From July 12 this year, Michael Kuruvilla will serve as the Chief of Police of Brookfield, a suburb of Chicago, making him the first South Indian American to hold such a post in the United States.
Kuruvilla’s parents are from Kerala. His father, John Kuruvilla, an accountant, and mother, Saleena Kuruvilla, a pharmacist (both are retired)came to the US as students and had an arranged marriage.
Asked about his India connection, Chicago-born Brookfield Deputy Chief of Police Kuruvilla, 38, told indica News that he used to visit Kerala when he was a kid. The last trip he made to India was in 2013 with his family. Kuruvilla’s wife Sibil is a licensed social worker that manages a community mental health center and they have two children ages 10 and 3.
In an interview with indica News, Kuruvilla shared how he was always fascinated by law enforcement, admitted it was an unusual career choice for his community, and said that his first job as police chief would be getting body cameras on. There are thirty-one police officers in his department and three non-sworn personal staff. Excerpts:
You started as a patrol officer and today you are going to be chief of police; is this a dream coming true?
I began my career as a patrol officer with the Brookfield Police Department in July 2006…. The short answer is YES, this is absolutely a dream come true, in that I am being given the opportunity and privilege to truly lead my police department at the helm of the organization for the years to come. I sincerely hope that my style of service and leadership will permeate throughout the department to spur others to serve similarly.
Did you always want to be a police officer?
I was born in Chicago, Illinois, USA, and moved to the northwest suburbs of Buffalo Grove during my childhood. Growing up, I was always fascinated with law enforcement, as I truly admired their role in providing service to the community and upholding law and order. Being of Indian-American origin with immigrant parents, law enforcement as a career possibility was not an option, mostly because it was an unknown professional arena for my family and I.
I was fortunate that by the time I was seriously considering pursuing law enforcement as a career option, a good friend that I had grown up with — also an Indian American, Malayalee — had already been hired by the Chicago Police Department, and he was a great source of support and guidance. By the time I actively pursued law enforcement as a career path, I had also completed my bachelor’s and master’s degrees in Social Work. My educational background has been an invaluable asset to my law enforcement career.
What would be the first job that you would like to work on as the police chief?
I have been leading in my current role of deputy chief and alongside my current chief of police. My hope in taking over his role is to continue the culture of professionalism, integrity, and honor in increasingly substantial ways.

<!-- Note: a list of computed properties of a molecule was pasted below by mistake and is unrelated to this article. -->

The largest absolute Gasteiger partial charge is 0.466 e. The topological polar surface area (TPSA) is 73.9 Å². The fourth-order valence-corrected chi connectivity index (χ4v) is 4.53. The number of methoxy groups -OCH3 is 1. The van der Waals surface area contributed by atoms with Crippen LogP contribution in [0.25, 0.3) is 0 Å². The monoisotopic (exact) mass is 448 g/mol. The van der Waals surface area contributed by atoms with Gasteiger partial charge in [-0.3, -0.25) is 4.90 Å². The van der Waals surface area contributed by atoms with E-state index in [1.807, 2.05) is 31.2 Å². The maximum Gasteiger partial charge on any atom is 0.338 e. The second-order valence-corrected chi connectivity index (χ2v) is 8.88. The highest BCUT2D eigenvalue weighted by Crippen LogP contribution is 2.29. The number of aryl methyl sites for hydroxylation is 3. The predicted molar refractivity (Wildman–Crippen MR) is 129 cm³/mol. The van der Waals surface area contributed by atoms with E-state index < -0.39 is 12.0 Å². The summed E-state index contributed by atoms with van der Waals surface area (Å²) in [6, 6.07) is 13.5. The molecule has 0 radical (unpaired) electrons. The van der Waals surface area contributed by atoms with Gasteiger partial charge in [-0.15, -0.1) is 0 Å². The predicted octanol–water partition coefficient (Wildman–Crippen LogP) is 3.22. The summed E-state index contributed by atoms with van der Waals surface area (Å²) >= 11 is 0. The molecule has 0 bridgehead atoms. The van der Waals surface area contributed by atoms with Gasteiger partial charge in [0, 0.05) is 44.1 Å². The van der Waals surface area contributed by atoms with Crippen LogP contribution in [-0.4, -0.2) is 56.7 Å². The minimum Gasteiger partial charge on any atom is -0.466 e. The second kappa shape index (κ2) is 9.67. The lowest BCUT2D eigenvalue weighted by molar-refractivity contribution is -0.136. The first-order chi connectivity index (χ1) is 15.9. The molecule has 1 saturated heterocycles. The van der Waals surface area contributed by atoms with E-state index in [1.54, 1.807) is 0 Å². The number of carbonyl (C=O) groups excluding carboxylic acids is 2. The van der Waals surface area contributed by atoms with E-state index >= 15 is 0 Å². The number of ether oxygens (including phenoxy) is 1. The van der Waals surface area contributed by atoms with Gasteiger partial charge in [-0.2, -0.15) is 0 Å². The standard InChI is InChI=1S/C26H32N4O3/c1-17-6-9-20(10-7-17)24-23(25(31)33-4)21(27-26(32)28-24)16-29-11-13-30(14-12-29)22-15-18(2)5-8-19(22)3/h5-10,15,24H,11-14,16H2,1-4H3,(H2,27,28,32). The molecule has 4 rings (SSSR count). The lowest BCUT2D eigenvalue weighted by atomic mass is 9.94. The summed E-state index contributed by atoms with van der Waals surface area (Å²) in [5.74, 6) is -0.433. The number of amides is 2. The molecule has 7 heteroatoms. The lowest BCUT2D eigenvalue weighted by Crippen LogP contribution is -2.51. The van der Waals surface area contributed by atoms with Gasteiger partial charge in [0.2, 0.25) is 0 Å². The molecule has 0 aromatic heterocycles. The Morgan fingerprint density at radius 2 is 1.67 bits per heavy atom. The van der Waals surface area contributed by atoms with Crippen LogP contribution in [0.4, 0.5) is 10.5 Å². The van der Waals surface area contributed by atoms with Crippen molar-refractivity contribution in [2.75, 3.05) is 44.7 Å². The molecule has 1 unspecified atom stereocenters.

The implementation of body-worn cameras (BWCs) has been my project from day one. We are now crossing the finish line, so to speak, and I am incredibly proud of my police department and the Village of Brookfield in the ways that they have truly embraced and encouraged this evolution in policing so well.
This will be an enormous step of transparency that I believe will only highlight and exemplify the exceptionally high standards of professionalism that the men and women of my department have been demonstrating in our work all along. Also, we have a wonderfully established partnership with the community mental health center that has provided my department with crises services. We hope to continue that partnership into the future.
Was it hard earning the position you have reached today, do you think you had to work extra hard being a minority and brown? Are you the only Indian-American officer in your department?
I believe all police officers must have a special dedication and passion to do this type of work. It is not for the faint of heart, and the experiences and challenges that police officers must face often take a toll over the long run. The Brookfield Police Department has upheld a tradition of providing excellent public safety services all along.
I have been very fortunate and blessed to rise through the ranks over the course of the last 15 years, and to be able to influence my organization and the greater community that we serve on every level.
I believe that my hard work and dedication has been exemplified on every level, but the work we do in law enforcement simply cannot be done solo or independently. I am the only Indian-American police officer in this department currently.
What are your thoughts when politicians on the progressive left say, “defund the police?”
My focus is in how to best or optimally utilize the funding that my department has currently been entrusted with, and to seek out ways to add funding and resources wherever possible. There are many needs in the community that a police department simply cannot solely fulfill or meet wholly, however, we need to work together collectively (all facets of the government and the community), to find ways to add funding, seek grants, etc, to provide the much-needed services (i.e. increased mental health options) to the members of the community that need them.